This is more historically accurate than your original claim that Toronto’s transit system has been based on subways for 100 years. But pointing to 1910 as the year the city started basing its transit planning around subway lines is still a little fishy. While a mayoral candidate that year did support subway construction, he was defeated. On New Year’s Day in 1912, the people of Toronto rejected the possibility of a Yonge subway line when it was put to ballot. The city didn’t get serious about subway construction until 1946.

It’d probably be more accurate to say that, historically, Toronto based its transit planning around streetcars. The TTC once operated a network of streetcar routes that crisscrossed the city, including very busy ones on corridors that later became part of Toronto’s subway system.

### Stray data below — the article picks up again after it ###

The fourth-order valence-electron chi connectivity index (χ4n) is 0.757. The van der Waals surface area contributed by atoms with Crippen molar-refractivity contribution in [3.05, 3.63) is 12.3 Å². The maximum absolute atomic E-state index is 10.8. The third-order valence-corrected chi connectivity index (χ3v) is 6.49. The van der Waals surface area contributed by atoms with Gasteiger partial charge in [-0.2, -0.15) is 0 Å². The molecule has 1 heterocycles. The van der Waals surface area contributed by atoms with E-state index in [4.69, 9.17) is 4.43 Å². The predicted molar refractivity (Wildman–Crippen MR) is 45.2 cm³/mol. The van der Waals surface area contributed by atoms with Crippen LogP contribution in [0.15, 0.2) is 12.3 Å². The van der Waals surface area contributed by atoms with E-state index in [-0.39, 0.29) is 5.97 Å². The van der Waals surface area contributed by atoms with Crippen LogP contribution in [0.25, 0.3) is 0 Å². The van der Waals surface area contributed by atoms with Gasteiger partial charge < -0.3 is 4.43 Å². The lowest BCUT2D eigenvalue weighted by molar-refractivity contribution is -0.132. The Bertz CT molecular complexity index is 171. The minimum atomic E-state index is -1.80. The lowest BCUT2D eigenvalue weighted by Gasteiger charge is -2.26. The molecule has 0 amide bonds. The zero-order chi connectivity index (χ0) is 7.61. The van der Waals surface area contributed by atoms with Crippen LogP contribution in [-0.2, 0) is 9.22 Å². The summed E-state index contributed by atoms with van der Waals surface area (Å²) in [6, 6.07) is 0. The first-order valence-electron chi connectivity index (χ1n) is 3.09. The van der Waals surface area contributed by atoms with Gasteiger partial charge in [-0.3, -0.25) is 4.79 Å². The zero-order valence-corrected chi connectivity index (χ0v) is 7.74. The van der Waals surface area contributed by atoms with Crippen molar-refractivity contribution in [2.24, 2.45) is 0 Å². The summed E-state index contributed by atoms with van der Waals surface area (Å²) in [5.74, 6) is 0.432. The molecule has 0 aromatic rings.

And it’s not like we’ve stopped looking at subways, either. There’s a subway extension to York University (and beyond!) currently in the works. And the Downtown Relief Line, which can only be heavy rail subway, is a critical infrastructure project for this city that deserves far more attention than it gets.

For the past 50 of those 100 years of planning transit around subways, the Yonge-University and Bloor-Danforth lines have continually served as arteries that take in thousands of people each day from near-by surface routes and get them to their destinations quickly.

No argument there. They’re great.

But just for the hell of it, here are some numbers you might find interesting: 714,000. 495,000. 48,000. 39,000. Those were, in 2010, ridership counts for the Yonge subway, the Bloor-Danforth subway, the Sheppard subway and the Scarborough RT respectively. The latter two figures are comparable with — and in some cases lower than — several bus and streetcar routes.